Gil Harder

In the Wake of an Annapurna Avalanche

On September 19, 1979, Maynard Cohick and his group were preparing an assault on Annapurna's summit. The climbers were camped on a precarious ridge, waiting out high winds at 20,946 feet. They had chosen this ridge, called The Dutch Rib, because they reasoned the steep cliffs rising above their campsite would shield them from the constant threat of avalanche high on the mountain. Furthermore, the total area of The Dutch Rib is so small that sliding snow tends to be diverted in either direction, crashing harmlessly off the side of the Earth. The climbers felt like they had situated themselves in a narrow zone of safety.

Patrick O'Donnell, a ski-resort vice-president, who was on the mountain with Maynard, later wrote, "It was so narrow you could straddle the ridge with both feet and peer into 2000-foot deep gullies, which dropped away on either side."

The winds soon became horrific, causing whiteout conditions near the top of the mountain. Some of the climbers at The Dutch Rib decided to retreat to the relative safety of Camp III. Two men rappelled down the steep slope of the ridge, disappearing over the lip without further discussion of strategy. Three of their team members stayed behind: Gil Harder (Abilene, Texas), Eric Roberts (North Wales) and Maynard Cohick (Republic, Missouri).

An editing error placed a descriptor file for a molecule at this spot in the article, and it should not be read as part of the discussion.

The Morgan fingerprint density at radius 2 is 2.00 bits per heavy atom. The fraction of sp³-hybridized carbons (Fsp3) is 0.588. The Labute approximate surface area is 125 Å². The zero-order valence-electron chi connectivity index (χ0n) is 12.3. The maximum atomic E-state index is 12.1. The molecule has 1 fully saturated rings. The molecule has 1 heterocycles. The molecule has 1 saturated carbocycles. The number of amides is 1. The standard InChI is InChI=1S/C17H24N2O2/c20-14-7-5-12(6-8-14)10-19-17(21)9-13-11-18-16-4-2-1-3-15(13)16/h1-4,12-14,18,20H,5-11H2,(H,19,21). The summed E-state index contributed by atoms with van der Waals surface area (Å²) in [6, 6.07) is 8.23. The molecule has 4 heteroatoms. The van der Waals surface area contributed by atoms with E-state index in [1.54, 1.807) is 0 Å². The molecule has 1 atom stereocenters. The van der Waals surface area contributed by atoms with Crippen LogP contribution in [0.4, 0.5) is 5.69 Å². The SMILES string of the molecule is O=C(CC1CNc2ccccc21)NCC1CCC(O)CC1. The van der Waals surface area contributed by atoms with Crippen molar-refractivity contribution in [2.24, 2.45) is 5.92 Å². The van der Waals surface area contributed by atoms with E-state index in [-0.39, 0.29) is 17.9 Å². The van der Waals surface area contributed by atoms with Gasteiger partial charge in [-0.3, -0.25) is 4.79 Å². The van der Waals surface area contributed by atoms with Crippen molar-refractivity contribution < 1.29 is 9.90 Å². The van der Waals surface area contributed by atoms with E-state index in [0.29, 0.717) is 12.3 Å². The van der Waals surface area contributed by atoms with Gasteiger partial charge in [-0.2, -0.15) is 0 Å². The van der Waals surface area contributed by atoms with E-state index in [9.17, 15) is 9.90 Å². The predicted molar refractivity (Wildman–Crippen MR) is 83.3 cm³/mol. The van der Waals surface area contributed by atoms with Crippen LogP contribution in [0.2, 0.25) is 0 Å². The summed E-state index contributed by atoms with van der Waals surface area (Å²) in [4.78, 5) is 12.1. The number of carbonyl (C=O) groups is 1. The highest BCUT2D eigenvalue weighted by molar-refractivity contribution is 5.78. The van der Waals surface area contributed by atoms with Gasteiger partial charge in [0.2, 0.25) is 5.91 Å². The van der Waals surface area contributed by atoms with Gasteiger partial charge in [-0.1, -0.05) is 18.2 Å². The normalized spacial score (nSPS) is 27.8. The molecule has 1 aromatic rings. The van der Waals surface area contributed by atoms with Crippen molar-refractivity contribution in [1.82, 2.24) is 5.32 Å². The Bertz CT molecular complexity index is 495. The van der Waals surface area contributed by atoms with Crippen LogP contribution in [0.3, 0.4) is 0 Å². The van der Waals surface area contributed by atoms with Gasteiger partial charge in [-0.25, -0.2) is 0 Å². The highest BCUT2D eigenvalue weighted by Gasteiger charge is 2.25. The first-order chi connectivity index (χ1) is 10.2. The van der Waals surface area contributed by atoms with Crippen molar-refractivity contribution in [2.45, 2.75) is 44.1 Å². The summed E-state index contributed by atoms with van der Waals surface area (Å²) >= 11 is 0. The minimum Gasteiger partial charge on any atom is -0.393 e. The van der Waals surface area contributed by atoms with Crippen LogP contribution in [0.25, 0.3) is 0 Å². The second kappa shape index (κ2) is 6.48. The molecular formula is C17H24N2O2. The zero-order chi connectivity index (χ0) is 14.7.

Harder was suffering from mild altitude sickness. Roberts had just descended from Camp V through the brunt of the windstorm. By all accounts, Cohick was strong enough to make Camp III ahead of Harder and Roberts, who chose to rest at The Dutch Rib before going down. Instead, Maynard decided to remain with his friends.

Then everyone on the mountain heard what has been described by most witnesses as a giant crack. The entire east face sagged and started to collapse from the seismic shock of the avalanche - leaving the two descending climbers buried in snow. The pair had clipped into their carabiners when they heard the giant crack. Still hooked to their ropes, they managed to dig themselves out and were able to scramble down the steep slope of The Rib to Camp III at 19,974 feet. They radioed Camp IV, trying to raise their partners. There was no answer.

Days later, after the storm subsided, a rescue party at The Dutch Rib found a piece of frayed rope between two ice screws and the remains of a tent, which had been ripped away into oblivion. No other signs of the lost climbers were discovered.

A runner was dispatched from Base Camp to Kathmandu, carrying news of the disaster that wouldn't reach the United States for another week. Harder, Roberts and Cohick had literally vanished into thin air.

Lance Feyh, Living the Life with